A person’s surname can reveal a lot of information about them, particularly their ethnicity or ancestry—but it’s not always safe to assume that you know who someone is because of their last name. Plenty of folks get their name from marriage; others take the name of their adoptive family. Some people make up their name out of whole cloth, in a symbolic rejection of their origin.
The act of naming oneself is powerful, and there is perhaps no demographic that has made better use of that power than African-Americans.
What’s In An African-American’s Name?
Just as European immigrants’ names would later be changed by officials at Ellis Island, Africans brought to the U.S. as slaves were generally stripped of their names and given the surname of their oppressor. These were often English names but could also be from other European countries.
Unsurprisingly, one of the first things an emancipated slave would do is change their last name. Often, they took the name Freeman or Freedman to reflect their new status. Others would revert to their mother or father’s names if they knew what their parents were called. Still, others chose to keep their enslaver’s name to maintain the connection with other former slaves, with whom they had forged incredible bonds.
The Most Popular African-American Names Today
Today, the most common names of African-Americans still reflect those English surnames. The top five surnames remain Williams, Johnson, Smith, Jones, and Brown. Other popular names include Davis, Jackson, Robinson, Washington, and Harris. For folks who have never considered how many Black people share a relatively small number of family names, it can be a surprise to realize just how many Jacksons, Johnsons, and Browns there are.
Common Names Lead to Uncommon Problems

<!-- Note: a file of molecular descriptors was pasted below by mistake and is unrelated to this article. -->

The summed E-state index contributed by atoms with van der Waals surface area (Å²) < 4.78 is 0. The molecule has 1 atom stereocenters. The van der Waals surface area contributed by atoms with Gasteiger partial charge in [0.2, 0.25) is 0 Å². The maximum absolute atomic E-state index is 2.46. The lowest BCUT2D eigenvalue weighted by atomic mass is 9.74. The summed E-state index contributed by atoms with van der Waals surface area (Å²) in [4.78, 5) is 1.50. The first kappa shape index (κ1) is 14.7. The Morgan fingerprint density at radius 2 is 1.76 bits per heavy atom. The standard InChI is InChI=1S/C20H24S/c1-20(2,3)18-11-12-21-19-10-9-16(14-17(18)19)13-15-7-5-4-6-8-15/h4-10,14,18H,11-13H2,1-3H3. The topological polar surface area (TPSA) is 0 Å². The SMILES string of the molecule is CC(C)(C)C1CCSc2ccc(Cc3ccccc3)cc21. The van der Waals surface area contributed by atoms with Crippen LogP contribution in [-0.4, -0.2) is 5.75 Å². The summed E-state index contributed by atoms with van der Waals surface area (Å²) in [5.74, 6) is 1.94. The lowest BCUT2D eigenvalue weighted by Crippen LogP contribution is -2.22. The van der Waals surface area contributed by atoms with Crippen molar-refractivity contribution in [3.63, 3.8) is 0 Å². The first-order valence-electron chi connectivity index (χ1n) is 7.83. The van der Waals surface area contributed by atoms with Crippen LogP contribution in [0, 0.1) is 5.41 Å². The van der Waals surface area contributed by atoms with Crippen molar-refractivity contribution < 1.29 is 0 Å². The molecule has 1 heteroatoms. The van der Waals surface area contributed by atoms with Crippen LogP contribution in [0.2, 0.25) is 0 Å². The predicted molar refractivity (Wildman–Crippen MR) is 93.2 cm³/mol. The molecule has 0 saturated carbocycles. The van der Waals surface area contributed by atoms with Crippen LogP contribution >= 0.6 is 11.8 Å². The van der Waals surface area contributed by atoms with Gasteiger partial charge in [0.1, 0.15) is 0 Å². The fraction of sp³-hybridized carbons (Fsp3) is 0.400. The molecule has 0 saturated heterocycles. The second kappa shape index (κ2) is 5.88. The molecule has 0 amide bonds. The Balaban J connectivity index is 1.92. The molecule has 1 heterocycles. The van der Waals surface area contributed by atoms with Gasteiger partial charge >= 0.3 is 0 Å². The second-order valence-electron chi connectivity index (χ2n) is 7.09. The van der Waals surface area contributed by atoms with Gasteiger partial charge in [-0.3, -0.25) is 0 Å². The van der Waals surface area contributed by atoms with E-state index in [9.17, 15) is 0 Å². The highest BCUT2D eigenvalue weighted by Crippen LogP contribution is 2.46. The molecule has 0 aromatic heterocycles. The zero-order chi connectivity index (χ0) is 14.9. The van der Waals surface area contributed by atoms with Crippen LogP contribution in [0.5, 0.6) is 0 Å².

Particularly if a person also has a common first name, such as Mary, John, Robert, Susan, or Michael, folks with these last names often meet others with the exact same name. It’s usually easy enough to distinguish themselves, though, using variations of their first name, middle initial, or even nicknames that arise from their personality or profession.
But you can’t use a nickname like “Brooklyn,” “Doc,” or “Red” on bank accounts, leases, credit cards, and tax documents. And when two people’s identical or even similar names lead to mix-ups in important documentation like a credit report, it can become a nightmare.
Mixed-file credit errors occur when someone mistakes one Michael A. Brown for another Michael A. Brown, and their information gets jumbled up by the three credit agencies. It will likely take a lot of time to separate the information and correct inaccuracies caused by the mixed files.
If you meet yourself coming and going, go over your credit reports with a fine-toothed comb, looking for any discrepancies or unfamiliar data. That can be a sign that your files have been mixed up with another person.
You don’t have to untangle it all alone, though. The Credit Report Law Group is an invaluable ally to people in this situation; Attorney Adam Singer specializes in mixed-file errors and can help you not only restore your accurate credit report but may also be able to secure compensation for your trouble and expenses. Call them today at 212-842-2428.